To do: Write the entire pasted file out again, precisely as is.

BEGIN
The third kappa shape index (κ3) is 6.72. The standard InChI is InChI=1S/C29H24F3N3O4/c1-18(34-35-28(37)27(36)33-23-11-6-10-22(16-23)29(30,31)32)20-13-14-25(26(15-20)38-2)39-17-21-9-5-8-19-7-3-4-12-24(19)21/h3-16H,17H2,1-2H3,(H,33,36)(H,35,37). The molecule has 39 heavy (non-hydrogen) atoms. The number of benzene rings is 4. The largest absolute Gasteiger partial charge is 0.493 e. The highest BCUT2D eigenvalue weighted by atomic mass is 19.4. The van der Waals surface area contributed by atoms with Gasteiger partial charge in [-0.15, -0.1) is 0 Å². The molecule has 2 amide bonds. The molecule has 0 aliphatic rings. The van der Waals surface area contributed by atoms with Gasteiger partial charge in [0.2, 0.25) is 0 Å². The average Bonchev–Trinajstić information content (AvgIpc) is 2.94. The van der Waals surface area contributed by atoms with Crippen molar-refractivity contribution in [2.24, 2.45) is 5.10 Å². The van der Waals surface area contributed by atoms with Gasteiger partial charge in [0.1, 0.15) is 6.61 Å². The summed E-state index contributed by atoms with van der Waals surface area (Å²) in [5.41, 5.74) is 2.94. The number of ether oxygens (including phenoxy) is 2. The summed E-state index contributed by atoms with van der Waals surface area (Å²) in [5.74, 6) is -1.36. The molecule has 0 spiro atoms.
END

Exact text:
The third kappa shape index (κ3) is 6.72. The standard InChI is InChI=1S/C29H24F3N3O4/c1-18(34-35-28(37)27(36)33-23-11-6-10-22(16-23)29(30,31)32)20-13-14-25(26(15-20)38-2)39-17-21-9-5-8-19-7-3-4-12-24(19)21/h3-16H,17H2,1-2H3,(H,33,36)(H,35,37). The molecule has 39 heavy (non-hydrogen) atoms. The number of benzene rings is 4. The largest absolute Gasteiger partial charge is 0.493 e. The highest BCUT2D eigenvalue weighted by atomic mass is 19.4. The van der Waals surface area contributed by atoms with Gasteiger partial charge in [-0.15, -0.1) is 0 Å². The molecule has 2 amide bonds. The molecule has 0 aliphatic rings. The van der Waals surface area contributed by atoms with Gasteiger partial charge in [0.2, 0.25) is 0 Å². The average Bonchev–Trinajstić information content (AvgIpc) is 2.94. The van der Waals surface area contributed by atoms with Crippen molar-refractivity contribution in [2.24, 2.45) is 5.10 Å². The van der Waals surface area contributed by atoms with Gasteiger partial charge in [0.1, 0.15) is 6.61 Å². The summed E-state index contributed by atoms with van der Waals surface area (Å²) in [5.41, 5.74) is 2.94. The number of ether oxygens (including phenoxy) is 2. The summed E-state index contributed by atoms with van der Waals surface area (Å²) in [5.74, 6) is -1.36. The molecule has 0 spiro atoms.